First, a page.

Even Frankfurt in 2015 wasn’t immune. The IAA has a strong carnival sideshow element, which is absent from deadly serious, industry-centred, and above all neutral, Geneva.

    There’s no neutrality at Frankfurt. It’s Deutschland über alles. Audi had a huge, but temporary building purpose-constructed for the show, BMW had their aerial roadway and a sizeable banked theatre on their stand, and Daimler eschewed a conventional stand in favour of a massive auditorium with a stage presentation on a “Das Beste Oder Nichts” theme.

    Some would say their industry’s achievements deserve a show of national pride, for me it had a chilling aura of the Nuremburg Rallies.

    I’d expect a bit more humility this year. The 2015 IAA had scarcely opened when VAG’s shame was revealed. During the day, it was stage-managed hubris, in the evening hopping between the news channels on the hotel TV as the media staked out Wolfsburg awaiting word of Winterkorn’s Untergang.

    1. Robertas if you’ve been to Frankfurt more than once you will know that your statement “and Daimler eschewed a conventional stand in favour of a massive auditorium with a stage presentation” is not quite true I’m afraid. Mercedes is in the Festhalle every single year and never have a conventional stand. Furthermore the huge temporary stand in front of it, is sometimes Audi and sometimes BMW – they alter that area as well. I’ve never been to the Mercedes Halle that the show there doesn’t bowl you over. They move and alter even the massive escalators to suit each year’s design. It’s spectacular. Frankfurt is by some margin the best show to go to.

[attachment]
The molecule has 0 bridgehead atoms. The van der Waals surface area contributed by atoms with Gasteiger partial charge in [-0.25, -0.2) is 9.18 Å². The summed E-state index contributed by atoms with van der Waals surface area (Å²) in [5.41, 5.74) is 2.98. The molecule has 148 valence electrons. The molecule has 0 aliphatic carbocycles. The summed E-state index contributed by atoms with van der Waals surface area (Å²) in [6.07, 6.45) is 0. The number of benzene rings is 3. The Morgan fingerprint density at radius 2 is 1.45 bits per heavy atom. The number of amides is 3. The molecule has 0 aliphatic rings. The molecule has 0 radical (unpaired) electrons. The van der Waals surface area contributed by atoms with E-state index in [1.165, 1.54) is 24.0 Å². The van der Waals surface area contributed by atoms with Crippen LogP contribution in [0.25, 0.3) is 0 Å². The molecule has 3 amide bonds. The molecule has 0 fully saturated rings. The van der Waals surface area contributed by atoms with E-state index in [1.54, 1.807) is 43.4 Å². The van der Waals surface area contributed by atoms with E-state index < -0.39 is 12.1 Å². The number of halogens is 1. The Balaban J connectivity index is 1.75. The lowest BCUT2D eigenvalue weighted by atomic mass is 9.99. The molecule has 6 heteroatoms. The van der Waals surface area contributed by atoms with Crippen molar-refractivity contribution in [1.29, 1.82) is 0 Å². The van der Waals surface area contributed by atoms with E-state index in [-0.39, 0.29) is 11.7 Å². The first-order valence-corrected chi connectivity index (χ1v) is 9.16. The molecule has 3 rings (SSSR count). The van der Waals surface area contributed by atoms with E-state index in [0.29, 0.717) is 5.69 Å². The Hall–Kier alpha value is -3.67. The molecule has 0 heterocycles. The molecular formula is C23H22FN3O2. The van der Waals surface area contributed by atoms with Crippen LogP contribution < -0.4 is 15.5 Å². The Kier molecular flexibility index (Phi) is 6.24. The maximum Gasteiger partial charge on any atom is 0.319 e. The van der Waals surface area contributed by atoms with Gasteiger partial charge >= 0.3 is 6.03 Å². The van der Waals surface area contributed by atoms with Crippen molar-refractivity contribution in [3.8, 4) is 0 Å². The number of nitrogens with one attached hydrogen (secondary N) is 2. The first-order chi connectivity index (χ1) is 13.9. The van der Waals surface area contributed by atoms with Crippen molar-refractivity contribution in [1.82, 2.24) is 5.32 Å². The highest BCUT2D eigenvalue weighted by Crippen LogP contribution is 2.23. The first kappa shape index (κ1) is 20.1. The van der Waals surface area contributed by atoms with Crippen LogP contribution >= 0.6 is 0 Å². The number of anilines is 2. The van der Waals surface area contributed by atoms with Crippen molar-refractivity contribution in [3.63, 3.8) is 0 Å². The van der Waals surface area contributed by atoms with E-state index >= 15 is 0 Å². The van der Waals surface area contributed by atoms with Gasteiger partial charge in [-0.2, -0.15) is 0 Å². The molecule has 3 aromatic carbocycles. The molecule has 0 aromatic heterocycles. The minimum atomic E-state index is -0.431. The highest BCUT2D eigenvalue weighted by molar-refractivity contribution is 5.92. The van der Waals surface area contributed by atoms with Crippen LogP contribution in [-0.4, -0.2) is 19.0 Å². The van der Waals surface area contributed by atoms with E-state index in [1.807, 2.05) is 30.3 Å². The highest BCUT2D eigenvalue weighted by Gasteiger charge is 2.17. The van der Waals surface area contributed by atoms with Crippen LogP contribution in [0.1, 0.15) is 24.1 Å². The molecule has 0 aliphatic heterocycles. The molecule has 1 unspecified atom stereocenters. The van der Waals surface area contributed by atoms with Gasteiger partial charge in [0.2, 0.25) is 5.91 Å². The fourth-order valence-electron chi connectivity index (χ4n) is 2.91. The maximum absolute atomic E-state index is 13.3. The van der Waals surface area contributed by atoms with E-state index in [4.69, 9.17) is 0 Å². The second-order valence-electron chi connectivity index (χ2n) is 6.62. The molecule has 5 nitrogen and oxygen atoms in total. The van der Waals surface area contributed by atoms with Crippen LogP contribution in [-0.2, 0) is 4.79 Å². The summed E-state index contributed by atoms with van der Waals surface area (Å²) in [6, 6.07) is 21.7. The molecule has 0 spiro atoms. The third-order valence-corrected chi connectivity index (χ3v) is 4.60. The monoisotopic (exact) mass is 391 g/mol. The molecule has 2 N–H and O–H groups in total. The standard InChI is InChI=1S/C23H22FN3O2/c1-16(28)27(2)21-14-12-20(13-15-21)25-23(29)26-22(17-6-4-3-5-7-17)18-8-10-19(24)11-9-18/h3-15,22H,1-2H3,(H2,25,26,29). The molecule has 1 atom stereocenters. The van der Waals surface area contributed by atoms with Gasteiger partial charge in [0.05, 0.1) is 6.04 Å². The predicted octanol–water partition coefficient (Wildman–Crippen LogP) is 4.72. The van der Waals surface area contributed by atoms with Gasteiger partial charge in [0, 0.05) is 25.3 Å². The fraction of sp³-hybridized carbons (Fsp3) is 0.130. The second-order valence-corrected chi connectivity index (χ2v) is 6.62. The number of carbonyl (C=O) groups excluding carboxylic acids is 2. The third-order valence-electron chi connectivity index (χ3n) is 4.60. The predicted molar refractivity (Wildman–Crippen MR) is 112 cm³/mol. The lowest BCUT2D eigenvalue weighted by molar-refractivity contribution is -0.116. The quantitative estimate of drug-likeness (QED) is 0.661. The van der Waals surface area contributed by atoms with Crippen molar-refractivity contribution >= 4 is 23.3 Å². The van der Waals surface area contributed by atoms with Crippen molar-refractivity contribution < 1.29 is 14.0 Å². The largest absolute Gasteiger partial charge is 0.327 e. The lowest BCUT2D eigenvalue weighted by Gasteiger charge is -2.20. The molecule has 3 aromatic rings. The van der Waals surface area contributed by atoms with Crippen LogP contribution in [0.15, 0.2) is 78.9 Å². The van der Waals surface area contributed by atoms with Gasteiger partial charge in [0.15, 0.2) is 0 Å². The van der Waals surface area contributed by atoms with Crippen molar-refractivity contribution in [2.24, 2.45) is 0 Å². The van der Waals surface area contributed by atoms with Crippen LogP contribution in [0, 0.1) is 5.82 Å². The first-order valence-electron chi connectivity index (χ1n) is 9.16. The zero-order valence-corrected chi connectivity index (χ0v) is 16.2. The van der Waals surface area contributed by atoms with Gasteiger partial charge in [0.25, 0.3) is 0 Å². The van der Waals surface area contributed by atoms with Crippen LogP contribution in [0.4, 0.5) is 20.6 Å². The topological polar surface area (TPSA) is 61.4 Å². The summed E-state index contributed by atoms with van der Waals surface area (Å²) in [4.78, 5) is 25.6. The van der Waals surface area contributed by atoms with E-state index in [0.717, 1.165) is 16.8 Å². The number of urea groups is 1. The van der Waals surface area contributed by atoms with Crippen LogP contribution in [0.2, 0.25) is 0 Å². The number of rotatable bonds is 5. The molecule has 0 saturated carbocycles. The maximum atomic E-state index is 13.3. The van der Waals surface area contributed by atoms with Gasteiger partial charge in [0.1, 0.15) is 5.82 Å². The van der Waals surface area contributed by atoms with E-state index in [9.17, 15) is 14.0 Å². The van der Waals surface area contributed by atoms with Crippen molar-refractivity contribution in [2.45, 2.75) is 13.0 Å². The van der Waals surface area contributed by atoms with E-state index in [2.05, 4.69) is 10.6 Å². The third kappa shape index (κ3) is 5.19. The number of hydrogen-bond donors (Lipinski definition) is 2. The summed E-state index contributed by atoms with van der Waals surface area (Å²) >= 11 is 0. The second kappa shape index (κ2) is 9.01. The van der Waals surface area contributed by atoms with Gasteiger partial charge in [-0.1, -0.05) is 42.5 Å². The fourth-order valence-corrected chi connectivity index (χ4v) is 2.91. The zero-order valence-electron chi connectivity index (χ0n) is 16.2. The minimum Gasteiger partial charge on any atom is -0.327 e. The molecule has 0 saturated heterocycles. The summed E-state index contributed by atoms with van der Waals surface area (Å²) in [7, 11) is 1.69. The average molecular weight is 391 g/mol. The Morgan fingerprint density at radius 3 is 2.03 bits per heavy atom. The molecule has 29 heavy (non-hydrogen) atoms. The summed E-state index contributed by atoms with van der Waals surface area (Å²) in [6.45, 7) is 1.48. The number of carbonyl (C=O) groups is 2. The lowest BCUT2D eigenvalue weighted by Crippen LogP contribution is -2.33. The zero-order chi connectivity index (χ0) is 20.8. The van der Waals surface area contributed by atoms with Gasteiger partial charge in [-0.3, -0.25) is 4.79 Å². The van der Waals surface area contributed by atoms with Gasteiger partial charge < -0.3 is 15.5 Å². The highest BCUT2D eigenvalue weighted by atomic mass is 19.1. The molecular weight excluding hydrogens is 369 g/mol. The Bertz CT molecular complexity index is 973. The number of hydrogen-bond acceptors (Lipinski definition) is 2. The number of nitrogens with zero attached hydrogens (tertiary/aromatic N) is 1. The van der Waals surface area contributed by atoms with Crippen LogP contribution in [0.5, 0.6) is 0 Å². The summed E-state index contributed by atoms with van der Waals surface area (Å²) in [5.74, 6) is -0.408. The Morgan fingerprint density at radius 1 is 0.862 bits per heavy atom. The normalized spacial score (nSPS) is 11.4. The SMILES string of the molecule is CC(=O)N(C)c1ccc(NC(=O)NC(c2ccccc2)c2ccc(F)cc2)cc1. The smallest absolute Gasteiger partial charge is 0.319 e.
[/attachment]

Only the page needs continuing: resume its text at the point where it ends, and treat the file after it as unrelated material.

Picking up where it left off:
6. My co-attendees and I did have a thought about visiting Frankfurt, but I might give it a miss if it involves too much waving of the weiner. Craving a varied menu of flavours, perhaps Geneva might be the way to go?

    1. Frankfurt is only every two years. Geneva is annually. Frankfurt is WAY better and you can spend two days there easy. Geneva I usually do in about 4 to 5 hours – but that is because I don’t go see every car I’ve already seen. Geneva also has a 2m (or so) height restriction on all stands that doesn’t have an exterior wall. So they are WAY less dramatic than what you get in Frankfurt.

      Geneva itself is also a very boring concrete city. I go to the excellent hamam in the harbour – and swim naked in the 4 degree lake water! But that is it as far as fun goes.

      I’d recommend Frankfurt many, many, many times over Geneva.

    2. I can recommend some good restaurants in Frankfurt. It’s not a pretty city, but pleasingly vibrant.